I step out into a crisp Alaskan breeze that plays with my hair and a sweater loosely tied around my waist. A creaky screen door slams behind me, and I look down a quaint and quiet Anchorage street. Having arrived in the dark the evening before, I can finally see my surroundings. Our Couchsurfing hosts are still asleep, so my adventure buddy Doug and I leave a note on the kitchen table and start packing the car — it’s my first time in Alaska, and I’m anxious to start exploring. There’s no way a week can cover a fraction of what we want to see in Alaska, so we gathered a few suggestions, and decide to start exploring the Turnagain Arm.

1

We watch as chilly water laps the shore at our first stop along the Turnagain Arm, Beluga Point Lookout. Panoramic views - and being right off the Seward Highway - make this a perfect place to watch the well-known bore tide rush in, as well as the chance to glimpse its namesake aquatic creatures, the beluga whales.

2

We watch out the window as mountains seemingly emerge from the still surface of the Turnagain Arm. We make our way down to the shore of one of the tiny pull-offs speckled along the highway, and we practically forget about the cars passing along the nearby highway as local fishermen take a break from their rusty lawn chairs and we breathe in the fresh air.

3

With the exception of a dim string of lights flanking its ceiling, darkness is absolute at the Anton Anderson Memorial Tunnel. At 2.5 miles, it is both the longest highway tunnel in North America and the only vehicular path to Whittier, besides a boat ride.

4

We stop in town to grab some supplies and take in the views of Prince William Sound before heading to our hike. Whittier Harbor nurses the sound of distant boats bobbing gently in the water as we walk along the water's edge and watch the clouds slowly engulf the surrounding mountaintops.

5

Starting just outside of town, the Portage Pass Trail leads visitors to the incredible Portage Glacier. Originally used by Alaskan natives, fur traders, and early settlers, the pass leads you steeply uphill before granting the view of the massive glacier standing below. Although it varies based on your exploration distance along Portage Lake, the trail typically clocks a little over 4 miles and is often rated as moderate to strenuous based on the pass's "uphill both ways" nature.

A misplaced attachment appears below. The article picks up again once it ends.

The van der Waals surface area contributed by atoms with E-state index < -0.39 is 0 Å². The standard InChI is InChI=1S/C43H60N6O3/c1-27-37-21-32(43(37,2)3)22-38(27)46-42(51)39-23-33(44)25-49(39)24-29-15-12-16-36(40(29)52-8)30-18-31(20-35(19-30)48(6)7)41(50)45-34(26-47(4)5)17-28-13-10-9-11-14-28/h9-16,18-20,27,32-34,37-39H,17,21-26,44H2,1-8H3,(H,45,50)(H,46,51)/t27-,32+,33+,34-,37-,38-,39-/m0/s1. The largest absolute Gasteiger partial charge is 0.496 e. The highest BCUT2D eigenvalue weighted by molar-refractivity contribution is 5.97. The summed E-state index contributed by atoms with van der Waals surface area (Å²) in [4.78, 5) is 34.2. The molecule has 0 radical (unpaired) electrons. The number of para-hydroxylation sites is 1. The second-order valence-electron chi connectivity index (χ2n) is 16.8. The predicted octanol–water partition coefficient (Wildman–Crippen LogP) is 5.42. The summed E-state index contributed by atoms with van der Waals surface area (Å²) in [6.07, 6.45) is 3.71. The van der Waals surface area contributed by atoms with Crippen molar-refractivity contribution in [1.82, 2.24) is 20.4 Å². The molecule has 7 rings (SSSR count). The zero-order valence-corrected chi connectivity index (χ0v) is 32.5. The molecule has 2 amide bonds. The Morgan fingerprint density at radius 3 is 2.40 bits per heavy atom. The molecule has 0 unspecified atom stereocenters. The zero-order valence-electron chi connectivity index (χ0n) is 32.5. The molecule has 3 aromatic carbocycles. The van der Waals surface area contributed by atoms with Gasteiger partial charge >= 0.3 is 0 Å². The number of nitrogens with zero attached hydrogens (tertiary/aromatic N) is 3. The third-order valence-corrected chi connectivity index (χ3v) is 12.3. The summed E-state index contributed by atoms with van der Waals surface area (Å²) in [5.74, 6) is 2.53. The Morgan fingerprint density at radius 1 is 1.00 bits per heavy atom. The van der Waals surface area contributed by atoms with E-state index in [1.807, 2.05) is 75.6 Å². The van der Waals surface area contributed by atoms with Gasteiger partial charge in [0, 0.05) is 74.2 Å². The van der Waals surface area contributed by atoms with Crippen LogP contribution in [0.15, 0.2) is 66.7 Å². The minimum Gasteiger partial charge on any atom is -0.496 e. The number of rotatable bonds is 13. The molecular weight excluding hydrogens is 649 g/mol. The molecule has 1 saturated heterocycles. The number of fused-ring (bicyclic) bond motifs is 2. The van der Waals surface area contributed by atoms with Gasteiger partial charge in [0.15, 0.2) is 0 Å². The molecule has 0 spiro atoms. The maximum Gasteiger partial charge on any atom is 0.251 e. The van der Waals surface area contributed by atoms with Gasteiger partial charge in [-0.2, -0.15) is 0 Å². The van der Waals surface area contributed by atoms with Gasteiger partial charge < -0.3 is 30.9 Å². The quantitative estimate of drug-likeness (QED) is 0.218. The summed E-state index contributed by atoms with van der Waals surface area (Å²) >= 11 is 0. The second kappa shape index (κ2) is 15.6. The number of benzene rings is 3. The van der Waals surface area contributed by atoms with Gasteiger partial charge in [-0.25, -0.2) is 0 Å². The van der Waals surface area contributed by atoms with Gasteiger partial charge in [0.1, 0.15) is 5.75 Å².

6

I watch as Doug makes his way down the other side of the steep pass towards the Portage Glacier, glancing behind me to see what we’ll have to ascend to return to our car. The Turnagain Arm is filled with endless hikes leading visitors to overlooks with panoramic views of peaks and lakes.

7

We cruise away from the Turnagain Arm on a quick detour trip to Seward. A stillness in the air calls us to a small pull-off where we stretch our legs and lose ourselves in Alaska’s views.

8

With a booming fishery port and a growing tourism industry, the streets were more crowded than we had expected. Even a nearby patch of small trees was occupied by a fuzzy black bear eating his lunch. It’s important to remember that although it may be tempting, you must not approach or feed wildlife, for their sake and yours.

9

We sat along the broken shore of Resurrection Bay, watching as the last light of day disappeared. The clouds passed over us softly as we watched the world becomes quieter.

10

We booked this small cabin to spend the night on our way back to Anchorage. A cabin that would soon be filled with the smell of food and hot chocolate, and where we’d lay heavy heads on stiff pillows and fall asleep bundled in sleeping bags as the wood stove kept out the cold. A tiny sauna (above) welcomes visitors in to warm up after a day of adventuring.

11

Early morning light trickles through the frosty windows of the cabin. Doug hands me a hot thermos of apple cider as I slip on moccasins and pad down a dirt path to the nearby rivers shore. Not ready to leave quite yet, I make myself comfortable against a mossy rock and watch as the world slowly wakes.

12

Early morning light trickles through the frosty windows of the cabin. Doug hands me a hot thermos of apple cider as I slip on moccasins and pad down a dirt path to the nearby rivers shore. Not ready to leave quite yet, I make myself comfortable against a mossy rock and watch as the world slowly wakes.

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